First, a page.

After re-securing the patient in the passenger seat and locking the doors, Tracy mentions from the back of the ambulance that she and patient #2 are doing well. Three minutes later you arrive at the hospital and safely deliver patients 1 and 2.
In the above situation the EMS crew “doubled-up.” In the past this practice may have been accepted in EMS systems. Today it is not always encouraged. Here are some factors to consider prior to “doubling-up” or “double-loading.” (Please note that the above example and following discussion regarding “doubling-up” does not apply to exceptional situations such as mass casualty incidents. For this discussion, doubling-up is when a crew assigned to a single call volunteers to respond to a second call.)
EMS crew focus: If an EMS crew responds to two separate calls that are in different locations at the same time, will the individual crew members be able to function effectively with potentially two or more patients?
Patient deteriorates: If your crew “splits” and responds to a separate call, will the individual providers be able to manage any potential challenges/difficulties presented by either patient?
Resources: Resources can be quickly depleted when one patient is critical. Are back-up resources available if needed? In the above scenario, if the second patient becomes critically ill, which crew member will stay with patient #1 until additional resources arrive?
EMS crew safety: It is not possible to predict scene dynamics. Ensuring that the providers are safe should be a primary concern. Entering a scene without a partner can potentially place the crew’s safety at risk. Having two patients from two separate scenes in an ambulance may require additional attention. It can potentially distract the EMS crew.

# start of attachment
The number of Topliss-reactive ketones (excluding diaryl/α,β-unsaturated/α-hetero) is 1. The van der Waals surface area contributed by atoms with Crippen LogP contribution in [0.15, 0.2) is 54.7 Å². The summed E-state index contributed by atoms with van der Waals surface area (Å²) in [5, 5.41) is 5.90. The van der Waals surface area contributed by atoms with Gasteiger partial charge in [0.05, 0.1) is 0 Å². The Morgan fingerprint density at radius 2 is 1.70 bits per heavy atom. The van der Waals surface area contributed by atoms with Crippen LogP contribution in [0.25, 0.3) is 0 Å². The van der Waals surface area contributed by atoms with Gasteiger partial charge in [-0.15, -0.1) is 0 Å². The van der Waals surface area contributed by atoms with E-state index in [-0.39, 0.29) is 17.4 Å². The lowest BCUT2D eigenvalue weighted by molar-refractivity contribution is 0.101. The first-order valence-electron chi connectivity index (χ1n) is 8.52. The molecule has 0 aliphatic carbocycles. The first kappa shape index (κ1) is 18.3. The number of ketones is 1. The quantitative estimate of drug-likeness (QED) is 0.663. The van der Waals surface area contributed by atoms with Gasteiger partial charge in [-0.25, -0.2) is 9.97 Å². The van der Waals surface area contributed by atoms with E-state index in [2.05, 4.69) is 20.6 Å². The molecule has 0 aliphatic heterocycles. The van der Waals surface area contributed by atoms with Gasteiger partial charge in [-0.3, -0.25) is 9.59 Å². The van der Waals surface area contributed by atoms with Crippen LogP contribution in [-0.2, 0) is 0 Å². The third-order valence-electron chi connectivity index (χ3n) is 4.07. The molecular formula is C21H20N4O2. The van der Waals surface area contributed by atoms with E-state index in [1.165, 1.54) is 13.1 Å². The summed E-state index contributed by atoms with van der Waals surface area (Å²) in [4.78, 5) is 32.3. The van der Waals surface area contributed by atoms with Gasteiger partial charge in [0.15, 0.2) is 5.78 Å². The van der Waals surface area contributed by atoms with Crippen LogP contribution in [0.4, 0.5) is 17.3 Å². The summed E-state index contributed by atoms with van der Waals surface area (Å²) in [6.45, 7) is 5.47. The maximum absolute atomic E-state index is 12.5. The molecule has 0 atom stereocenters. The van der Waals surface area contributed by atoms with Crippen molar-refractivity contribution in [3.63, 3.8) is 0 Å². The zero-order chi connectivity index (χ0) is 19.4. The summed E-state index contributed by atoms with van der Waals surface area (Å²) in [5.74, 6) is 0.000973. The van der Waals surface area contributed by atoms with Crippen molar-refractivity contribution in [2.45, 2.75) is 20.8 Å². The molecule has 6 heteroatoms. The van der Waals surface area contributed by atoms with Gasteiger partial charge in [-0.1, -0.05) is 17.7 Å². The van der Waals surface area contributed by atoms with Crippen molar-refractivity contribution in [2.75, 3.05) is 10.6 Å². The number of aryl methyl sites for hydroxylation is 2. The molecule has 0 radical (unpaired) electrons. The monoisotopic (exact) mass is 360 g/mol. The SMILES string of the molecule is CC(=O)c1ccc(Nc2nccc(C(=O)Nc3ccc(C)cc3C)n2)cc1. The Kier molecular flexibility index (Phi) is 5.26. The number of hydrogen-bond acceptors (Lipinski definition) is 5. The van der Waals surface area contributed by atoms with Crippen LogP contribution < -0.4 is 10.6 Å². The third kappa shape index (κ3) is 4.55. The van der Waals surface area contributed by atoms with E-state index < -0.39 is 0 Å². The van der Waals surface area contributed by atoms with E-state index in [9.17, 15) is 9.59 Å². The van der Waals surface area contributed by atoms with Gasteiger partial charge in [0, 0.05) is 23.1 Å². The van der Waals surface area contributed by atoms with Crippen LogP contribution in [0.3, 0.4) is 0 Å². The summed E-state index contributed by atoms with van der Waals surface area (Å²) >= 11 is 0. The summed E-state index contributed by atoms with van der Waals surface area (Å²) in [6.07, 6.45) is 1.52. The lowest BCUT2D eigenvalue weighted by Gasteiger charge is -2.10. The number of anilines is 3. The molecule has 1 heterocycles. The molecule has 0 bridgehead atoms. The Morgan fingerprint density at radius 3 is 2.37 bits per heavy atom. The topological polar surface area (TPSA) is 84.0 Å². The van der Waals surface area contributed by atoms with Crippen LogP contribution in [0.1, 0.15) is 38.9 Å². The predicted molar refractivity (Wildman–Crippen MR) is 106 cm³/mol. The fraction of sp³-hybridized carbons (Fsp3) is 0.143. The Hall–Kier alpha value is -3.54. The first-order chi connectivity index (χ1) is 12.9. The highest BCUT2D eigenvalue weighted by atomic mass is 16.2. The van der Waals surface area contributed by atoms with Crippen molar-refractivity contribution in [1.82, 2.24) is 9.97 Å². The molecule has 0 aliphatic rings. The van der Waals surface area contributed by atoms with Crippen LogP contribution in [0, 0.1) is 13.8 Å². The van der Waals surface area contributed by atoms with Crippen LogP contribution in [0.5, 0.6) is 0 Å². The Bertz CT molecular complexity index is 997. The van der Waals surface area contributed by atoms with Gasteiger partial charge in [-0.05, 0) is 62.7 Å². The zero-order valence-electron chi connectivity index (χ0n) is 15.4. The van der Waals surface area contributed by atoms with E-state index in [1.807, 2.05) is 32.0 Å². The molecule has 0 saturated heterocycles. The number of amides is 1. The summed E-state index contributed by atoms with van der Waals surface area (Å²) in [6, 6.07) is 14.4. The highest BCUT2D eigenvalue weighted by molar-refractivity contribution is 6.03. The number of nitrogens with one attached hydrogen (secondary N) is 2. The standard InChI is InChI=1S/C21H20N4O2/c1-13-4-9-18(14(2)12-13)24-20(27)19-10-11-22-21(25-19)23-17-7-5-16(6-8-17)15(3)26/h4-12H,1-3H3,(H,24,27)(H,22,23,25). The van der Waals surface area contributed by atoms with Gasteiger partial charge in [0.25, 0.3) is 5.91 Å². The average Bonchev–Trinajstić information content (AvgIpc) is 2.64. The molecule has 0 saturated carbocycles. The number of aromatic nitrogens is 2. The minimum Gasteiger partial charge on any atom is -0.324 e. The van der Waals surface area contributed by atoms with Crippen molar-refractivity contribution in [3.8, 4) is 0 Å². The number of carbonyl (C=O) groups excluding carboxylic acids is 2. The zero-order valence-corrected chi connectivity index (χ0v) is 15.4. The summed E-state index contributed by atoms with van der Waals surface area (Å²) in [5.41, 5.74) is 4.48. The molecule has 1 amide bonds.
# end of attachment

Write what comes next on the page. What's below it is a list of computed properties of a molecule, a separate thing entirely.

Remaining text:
Patient safety: Will the patient’s safety be placed at risk if the original call was limited to one patient and the EMS crew decides to add additional patients from non-related calls? What happens if the patients have a confrontation in the ambulance? In the above scenario an intoxicated and sober patient are transported in the same ambulance. This may not be an ideal situation.
Intoxicated/inebriated patients: Patients under the influence of alcohol or illicit drugs can be unpredictable. In the above scenario, patient #1 jumped out of the ambulance. This was a significant risk.
Critical/Non-critical: Not including unique situations such as mass casualty incidents (MCI), is it appropriate to transport a potentially critical patient in the same ambulance as a non-critical patient?
HIPAA/patient confidentiality: Are there HIPAA and/or patient confidentiality concerns if two patients from separate calls are transported together?
Disease transmission: Is there a risk of infectious disease transmission if two patients from two different scenes are transported together?
EMS policy: Is the transportation of patients from different scenes against EMS policy? What if some of the patients are intoxicated? What happens if a crew violates the policy?
Family/bystander reaction: What may start as a calm scene may erupt into confusion if family and/or bystanders note that patient #2 is “sharing” an ambulance with a second patient.
The previous discussion highlights a scenario that is not likely to be common in today’s EMS systems. While a few examples of possible outcomes were presented, it should be recognized that there are numerous potential implications when “double-loading.”
Paul Murphy, MSHA, MA, is a regional sales manager with InTouch Health. He has administrative and clinical experience in healthcare organizations.